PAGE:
Around Town: 'The other side' depends on point of view

The mainstream media can be fickle. The media covers what it wants to cover and when it does, the duration can be painfully short, hence the phrase, “15 minutes of fame.”

It’s easy to feel ignored. The American mainstream media does not cover every book, project or film.

I learned this a few years ago, when we helped to promote “In the Shadow of Greatness,” a nonprofit book written by members of the Naval Academy Class of 2002. Sure, we made the L.A. Times Bestseller list, made it onto Fox & Friends and CSPAN, and had readings at independent bookstores from San Diego to San Francisco, including Vroman’s and Flintridge Bookstore.

The Barnes & Noble at the Grove, however, didn’t want us.

“Not our demographic,” said their scheduler.

“What is your demographic?” I asked.

“Anything on Bravo TV,” she replied, “The Kardashians. Reality TV...”

That’s why, on one level, I can understand Patrick Stewart’s frustration that his 2012 indie film, “It's better to jump,” about the Middle East, told from the Palestinian perspective, has not gained national coverage.

Two weeks ago, in a front-page Valley Sun story, Stewart explained, “There is no counterpoint (presented in the film) — this is the view of the Palestinians. The other side of the story is told every day.”

In response, La Cañadan (and fellow Thursday Club board member) Barbara Self, in a letter to the editor, gently pointed out a flaw in Stewart’s argument. She wrote: “I have no issue with his documentary that exclusively tells the Palestinian side but only with his statement that ‘the other side of the story is told every day.’ His assertion that Israel's side is reported every day is unfounded. This statement leads the readers to believe the Palestinian side is rarely reported. Watch CNN, read the N.Y. Times or other news outlets and decide for yourself.”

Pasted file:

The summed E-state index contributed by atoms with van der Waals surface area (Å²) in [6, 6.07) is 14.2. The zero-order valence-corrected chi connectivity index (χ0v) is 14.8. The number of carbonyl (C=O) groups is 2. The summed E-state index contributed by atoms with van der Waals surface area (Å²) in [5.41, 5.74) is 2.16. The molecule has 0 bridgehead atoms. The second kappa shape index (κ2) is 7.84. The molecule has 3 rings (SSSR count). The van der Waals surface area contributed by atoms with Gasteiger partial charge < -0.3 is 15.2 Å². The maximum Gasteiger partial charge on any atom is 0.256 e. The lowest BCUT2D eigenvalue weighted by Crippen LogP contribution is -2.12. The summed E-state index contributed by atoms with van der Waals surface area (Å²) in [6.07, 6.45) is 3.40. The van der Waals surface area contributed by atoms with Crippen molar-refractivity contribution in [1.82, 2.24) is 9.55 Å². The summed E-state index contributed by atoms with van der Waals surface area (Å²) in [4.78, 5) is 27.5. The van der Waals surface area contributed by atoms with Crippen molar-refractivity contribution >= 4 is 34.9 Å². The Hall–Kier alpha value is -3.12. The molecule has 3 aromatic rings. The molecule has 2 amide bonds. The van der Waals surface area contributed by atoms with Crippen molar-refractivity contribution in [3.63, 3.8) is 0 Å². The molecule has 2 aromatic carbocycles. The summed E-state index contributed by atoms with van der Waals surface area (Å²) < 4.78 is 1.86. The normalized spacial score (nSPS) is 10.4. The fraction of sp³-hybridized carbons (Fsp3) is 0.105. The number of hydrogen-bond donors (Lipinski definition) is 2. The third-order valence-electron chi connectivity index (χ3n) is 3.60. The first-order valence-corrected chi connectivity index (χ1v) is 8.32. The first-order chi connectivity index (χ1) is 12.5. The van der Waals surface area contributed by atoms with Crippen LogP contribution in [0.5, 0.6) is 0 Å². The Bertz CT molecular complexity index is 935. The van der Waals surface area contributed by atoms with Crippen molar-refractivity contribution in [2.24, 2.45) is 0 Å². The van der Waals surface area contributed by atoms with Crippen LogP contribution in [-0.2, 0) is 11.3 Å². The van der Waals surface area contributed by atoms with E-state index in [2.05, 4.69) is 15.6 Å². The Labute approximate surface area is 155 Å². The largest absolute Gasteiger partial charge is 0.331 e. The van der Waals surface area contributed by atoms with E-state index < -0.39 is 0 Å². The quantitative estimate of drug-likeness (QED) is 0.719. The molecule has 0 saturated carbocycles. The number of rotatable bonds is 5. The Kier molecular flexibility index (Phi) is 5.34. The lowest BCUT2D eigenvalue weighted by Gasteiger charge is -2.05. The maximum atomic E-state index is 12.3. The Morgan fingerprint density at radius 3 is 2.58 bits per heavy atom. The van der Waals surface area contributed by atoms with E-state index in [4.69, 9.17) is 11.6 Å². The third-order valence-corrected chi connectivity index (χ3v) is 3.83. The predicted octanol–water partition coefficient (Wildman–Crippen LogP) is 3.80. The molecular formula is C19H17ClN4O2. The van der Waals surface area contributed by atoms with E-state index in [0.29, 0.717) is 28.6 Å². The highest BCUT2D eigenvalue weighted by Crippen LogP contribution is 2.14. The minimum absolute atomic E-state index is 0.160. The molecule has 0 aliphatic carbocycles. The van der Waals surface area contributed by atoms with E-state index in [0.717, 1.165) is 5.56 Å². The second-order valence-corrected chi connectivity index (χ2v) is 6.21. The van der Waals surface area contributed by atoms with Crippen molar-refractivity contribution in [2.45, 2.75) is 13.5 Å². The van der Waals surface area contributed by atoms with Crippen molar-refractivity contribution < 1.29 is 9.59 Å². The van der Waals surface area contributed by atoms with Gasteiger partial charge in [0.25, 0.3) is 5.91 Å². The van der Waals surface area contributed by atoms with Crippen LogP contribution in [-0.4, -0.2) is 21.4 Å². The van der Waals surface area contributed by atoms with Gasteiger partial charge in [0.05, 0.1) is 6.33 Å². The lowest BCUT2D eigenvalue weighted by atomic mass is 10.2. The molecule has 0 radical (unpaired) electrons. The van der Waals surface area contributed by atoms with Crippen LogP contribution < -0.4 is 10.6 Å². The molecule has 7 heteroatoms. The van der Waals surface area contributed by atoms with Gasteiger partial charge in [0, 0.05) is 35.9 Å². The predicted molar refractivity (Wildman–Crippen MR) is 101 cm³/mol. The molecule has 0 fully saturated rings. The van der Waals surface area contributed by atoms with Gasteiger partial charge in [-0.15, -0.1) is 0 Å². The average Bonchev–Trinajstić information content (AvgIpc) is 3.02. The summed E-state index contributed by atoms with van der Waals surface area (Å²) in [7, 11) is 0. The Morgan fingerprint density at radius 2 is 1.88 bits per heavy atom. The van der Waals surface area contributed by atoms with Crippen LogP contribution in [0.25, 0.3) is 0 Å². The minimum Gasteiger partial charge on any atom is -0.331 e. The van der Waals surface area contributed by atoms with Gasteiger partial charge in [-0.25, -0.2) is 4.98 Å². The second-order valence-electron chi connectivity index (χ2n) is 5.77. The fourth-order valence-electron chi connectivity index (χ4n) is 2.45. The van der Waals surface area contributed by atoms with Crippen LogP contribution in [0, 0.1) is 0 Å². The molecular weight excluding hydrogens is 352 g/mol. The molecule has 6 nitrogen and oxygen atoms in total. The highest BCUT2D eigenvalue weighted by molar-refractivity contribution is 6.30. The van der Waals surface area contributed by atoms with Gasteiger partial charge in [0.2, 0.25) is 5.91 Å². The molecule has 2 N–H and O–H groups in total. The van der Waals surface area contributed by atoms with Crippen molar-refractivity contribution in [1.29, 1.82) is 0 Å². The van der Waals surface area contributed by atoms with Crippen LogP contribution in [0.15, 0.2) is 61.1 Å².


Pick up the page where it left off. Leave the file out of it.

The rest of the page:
Self is correct that there is ample coverage of the Palestinian position in American media. Perhaps Stewart feels that front page coverage in the Valley Sun is insufficient, but now there's a new kid on the block. Last August, Al Gore's Current TV was sold to Al Jazeera, and their American news channel provides a substantial outlet for Stewart’s point of view. In fact, Stewart’s film was shown at the 2013 Al Jazeera International Documentary Film Festival. There were enormous cash awards in different categories, but Stewart’s film lost to a film called “Turtle’s Rage.”

Stewart is on the steering committee of the Islamic Congregation of La Cañada Flintridge. In that capacity, he has a 1st Amendment right to say what he wants, but why blame “one-sided coverage” in a free speech society where many points of view are expressed, and where both the mainstream media and specific outlets present his point of view? The inaccurate statement has a chilling effect on further dialogue.

One local leader who always leaves room for dialogue is Najeeba Syeed-Miller, a Muslim professor in interreligious studies at the Claremont Graduate School of Theology. She is a young mom, she is observant and wears the hijab. Syeed-Miller is a specialist in global interfaith peacemaking. Her inspirational poem “Radicalizing Empathy,” begins with these words, “not all activists activate, nor instigate aloud...”

The world may be imperfect, but La Cañada is a wonderful town. Each of us has the potential to be one of a “thousand points of light.” Each of us can further the dialogue. What we do here matters.

Bravo to Barbara Self for the courage to question a questionable statement on the front page of our local newspaper. Right here in La Cañada.


ANITA SUSAN BRENNER is a longtime La Cañada Flintridge resident and an attorney with Law Offices of Torres and Brenner in Pasadena. Email her at and follow her on Twitter @anitabrenner.

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